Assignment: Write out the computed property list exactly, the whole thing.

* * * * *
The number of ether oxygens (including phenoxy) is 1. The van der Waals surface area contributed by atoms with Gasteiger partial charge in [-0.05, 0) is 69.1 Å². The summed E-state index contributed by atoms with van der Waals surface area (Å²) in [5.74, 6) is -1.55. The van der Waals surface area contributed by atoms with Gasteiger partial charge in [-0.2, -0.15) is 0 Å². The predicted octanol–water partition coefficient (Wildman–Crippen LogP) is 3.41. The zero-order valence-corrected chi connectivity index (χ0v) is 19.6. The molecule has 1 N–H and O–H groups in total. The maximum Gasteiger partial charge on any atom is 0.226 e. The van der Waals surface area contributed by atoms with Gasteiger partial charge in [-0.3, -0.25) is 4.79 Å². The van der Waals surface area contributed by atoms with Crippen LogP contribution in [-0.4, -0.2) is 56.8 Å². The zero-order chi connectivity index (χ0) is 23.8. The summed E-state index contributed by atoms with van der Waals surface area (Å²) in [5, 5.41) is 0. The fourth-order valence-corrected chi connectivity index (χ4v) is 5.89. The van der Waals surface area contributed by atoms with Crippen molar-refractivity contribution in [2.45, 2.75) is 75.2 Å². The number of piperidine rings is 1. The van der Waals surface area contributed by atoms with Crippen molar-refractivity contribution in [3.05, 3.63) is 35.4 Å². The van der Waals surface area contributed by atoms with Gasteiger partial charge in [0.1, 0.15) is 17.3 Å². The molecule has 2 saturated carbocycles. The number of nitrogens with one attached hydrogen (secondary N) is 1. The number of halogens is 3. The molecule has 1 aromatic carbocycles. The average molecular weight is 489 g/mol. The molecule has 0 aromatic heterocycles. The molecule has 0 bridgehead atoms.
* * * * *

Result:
The number of ether oxygens (including phenoxy) is 1. The van der Waals surface area contributed by atoms with Gasteiger partial charge in [-0.05, 0) is 69.1 Å². The summed E-state index contributed by atoms with van der Waals surface area (Å²) in [5.74, 6) is -1.55. The van der Waals surface area contributed by atoms with Gasteiger partial charge in [-0.2, -0.15) is 0 Å². The predicted octanol–water partition coefficient (Wildman–Crippen LogP) is 3.41. The zero-order valence-corrected chi connectivity index (χ0v) is 19.6. The molecule has 1 N–H and O–H groups in total. The maximum Gasteiger partial charge on any atom is 0.226 e. The van der Waals surface area contributed by atoms with Gasteiger partial charge in [-0.3, -0.25) is 4.79 Å². The van der Waals surface area contributed by atoms with Crippen LogP contribution in [-0.4, -0.2) is 56.8 Å². The zero-order chi connectivity index (χ0) is 23.8. The summed E-state index contributed by atoms with van der Waals surface area (Å²) in [5, 5.41) is 0. The fourth-order valence-corrected chi connectivity index (χ4v) is 5.89. The van der Waals surface area contributed by atoms with Crippen molar-refractivity contribution in [2.45, 2.75) is 75.2 Å². The number of piperidine rings is 1. The van der Waals surface area contributed by atoms with Crippen molar-refractivity contribution in [3.05, 3.63) is 35.4 Å². The van der Waals surface area contributed by atoms with Gasteiger partial charge in [0.1, 0.15) is 17.3 Å². The molecule has 2 saturated carbocycles. The number of nitrogens with one attached hydrogen (secondary N) is 1. The number of halogens is 3. The molecule has 1 aromatic carbocycles. The average molecular weight is 489 g/mol. The molecule has 0 aromatic heterocycles. The molecule has 0 bridgehead atoms.